Ghatak (2020) opines that the migrant workers from rural areas play pivotal roles in the economic growth in India as capital alone cannot survive without labour. These migrant labourers are the fuel behind this growth engine as without this fuel the engine will sputter and stop because of upward pressure on wages in the limited pool of local labour markets.

The sudden lockdown on 24th March, 2020 has its immediate detrimental impacts on economy in general and the livelihoods of poor in particular. The shortage of labour in the time of Rabi harvesting due to return of migrant labour aggravated the situation when the acres of Rabi crop had increased by 9.5% compared to Kharif by the end of January 2020. Against this situation of widespread starvation Mahatma Gandhi Rural Employment Guarantee Act (MGNREGA) currently covering 13.5 crore households could act as an employer of the last resort. In order to address massive rural unemployment several measures are needed to leverage full potential of MGNREGA. To quote:

These include removing restrictions on the types of works allowed under the scheme by widening its scope and coverage, providing work to those without job cards to absorb returning migrant workers, lifting the ceiling of 100 days of work per household, clearing pending dues, increasing the budget outlay and paying the recommended national minimum wage of `375 to workers. A more inclusive and expanded implementation of social safety nets and public employment programmes can thus help stabilise the livelihoods of the rural poor in these uncertain times. (Editorial, Economic and Political Weekly, 2020).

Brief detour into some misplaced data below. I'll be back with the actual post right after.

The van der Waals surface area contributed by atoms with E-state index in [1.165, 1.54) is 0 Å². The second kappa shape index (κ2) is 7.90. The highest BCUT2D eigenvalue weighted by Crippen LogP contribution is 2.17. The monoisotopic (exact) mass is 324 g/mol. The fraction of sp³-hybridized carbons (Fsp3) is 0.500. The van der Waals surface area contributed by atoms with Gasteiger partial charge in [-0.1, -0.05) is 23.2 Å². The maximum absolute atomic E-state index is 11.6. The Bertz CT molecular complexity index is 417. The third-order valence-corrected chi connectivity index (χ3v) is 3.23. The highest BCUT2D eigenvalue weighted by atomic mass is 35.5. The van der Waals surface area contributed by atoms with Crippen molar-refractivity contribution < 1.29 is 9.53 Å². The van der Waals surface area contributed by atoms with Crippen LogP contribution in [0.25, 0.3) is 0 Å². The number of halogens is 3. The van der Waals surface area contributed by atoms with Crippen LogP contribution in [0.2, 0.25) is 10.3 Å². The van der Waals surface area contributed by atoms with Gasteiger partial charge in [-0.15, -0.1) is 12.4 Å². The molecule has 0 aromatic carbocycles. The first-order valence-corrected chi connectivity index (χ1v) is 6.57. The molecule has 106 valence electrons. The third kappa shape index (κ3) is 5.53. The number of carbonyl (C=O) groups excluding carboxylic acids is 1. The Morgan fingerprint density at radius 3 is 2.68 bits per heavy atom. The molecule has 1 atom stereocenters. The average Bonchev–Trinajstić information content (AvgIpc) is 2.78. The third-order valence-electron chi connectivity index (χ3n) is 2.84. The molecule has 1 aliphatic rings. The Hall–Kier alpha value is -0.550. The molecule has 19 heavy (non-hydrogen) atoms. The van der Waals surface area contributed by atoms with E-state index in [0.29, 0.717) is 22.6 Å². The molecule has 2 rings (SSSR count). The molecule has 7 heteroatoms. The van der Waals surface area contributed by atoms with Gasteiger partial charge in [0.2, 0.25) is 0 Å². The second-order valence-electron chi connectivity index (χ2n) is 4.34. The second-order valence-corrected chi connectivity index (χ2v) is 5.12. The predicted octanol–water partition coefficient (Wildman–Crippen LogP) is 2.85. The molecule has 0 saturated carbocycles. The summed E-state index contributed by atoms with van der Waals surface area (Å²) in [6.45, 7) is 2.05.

It is argued that the problem of unemployment in rural areas can be addressed in three ways. First, a move to develop an active community level awareness and campaign to replace mechanization in agriculture by more labour-intensive cultivation if possible. Second, for local production of items of local requirement, the local weavers, artisan and craftsman may establish micro enterprises and form local community campaign for buying local products and thirdly, local initiatives for building community infrastructure, like water harvesting, canal irrigation network may generate employment opportunities (Bhattacharya, 2020).

Kumar (2020) apprehends that due to recent migrant crisis much more pressure will be on commons. There will be greater demand for work as more people are back in villages hence, agriculture activities may be extended to government and forest lands and new investment in irrigation may occur to intensify existing agricultural land.

However P.Sainath alerts us that livelihoods of millions engaged in agriculture in rural India has already been collapsed along with every livelihood in the countryside that has been savaged as well. So availability of employment for the migrants who returned to village is more problematic.